Learning To Brake For Butterflies Analysis

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Derik Bond John Sayre November 9, 2012 Block 3 Writing Lab Writing Lab Notes Learning to Brake for Butterflies by Ellen Goodman: In modern day; people are used to having anything they need in a flash, but they are missing out on slowing down to stop and smell the roses. Life goes by too fast to try and zip right through everything. It is very important to take a break from your personal life to see just how beautiful life is. Cherishing every minute of life is the key to success. The Writer by Richard Wilbur: A father hears his daughter writing a story, and the daughter is an adolescent. The daughter possibly has a severe illness that is threatening her life. The father then realizes that you cannot be a good writer if you have an easy life; hardships and life lessons are what make a good writer. The father wishes his daughter not an easy passage through life, but struggles that she will face to later become a better writer. The Watcher at the Gates by Gail Goodwin: The “inner critic” is a common problem among all writers. This inner critic is what she refers to as the “Watcher,” whose main goal is “rejecting too soon and discriminating too severely,” along…show more content…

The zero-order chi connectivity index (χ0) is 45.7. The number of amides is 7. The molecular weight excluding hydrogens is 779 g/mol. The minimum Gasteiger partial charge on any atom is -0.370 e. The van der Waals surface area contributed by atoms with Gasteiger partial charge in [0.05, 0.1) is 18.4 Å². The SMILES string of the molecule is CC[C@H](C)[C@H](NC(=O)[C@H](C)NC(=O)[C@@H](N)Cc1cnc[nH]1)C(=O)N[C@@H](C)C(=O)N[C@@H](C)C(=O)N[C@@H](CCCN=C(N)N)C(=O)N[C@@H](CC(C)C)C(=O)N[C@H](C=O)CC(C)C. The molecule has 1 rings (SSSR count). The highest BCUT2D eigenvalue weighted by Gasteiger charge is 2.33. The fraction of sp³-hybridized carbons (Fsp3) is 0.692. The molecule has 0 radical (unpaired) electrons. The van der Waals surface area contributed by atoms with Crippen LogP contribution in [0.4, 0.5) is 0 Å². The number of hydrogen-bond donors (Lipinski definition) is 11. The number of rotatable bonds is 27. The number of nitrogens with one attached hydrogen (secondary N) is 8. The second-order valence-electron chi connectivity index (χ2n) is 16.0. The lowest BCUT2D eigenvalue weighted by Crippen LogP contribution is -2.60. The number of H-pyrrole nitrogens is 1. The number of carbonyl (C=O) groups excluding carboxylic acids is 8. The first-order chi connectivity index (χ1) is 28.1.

She explains the situations that occurred in Mexico. Gretel lost her best friend that was a horse named Ben. Ben and some other horses were taken away to have slaughtered due to the horses being “exotic”. Vocab for Santa Rosa Island, 1998: acquisition- possession, ostensibly- apparently or presumably, vaqueros- cowboys, sorrel- reddish-brown horse, impermanence- not lasting, wraithlike- ghostlike, contrapuntal- use of contrasting but parallel musical instruments, dervish- dance involving fast turning, slough- hollow or swamp, apocalyptic- doom-filled, obfuscates- confuses or distorts. By Any Other Name by Santha Rama

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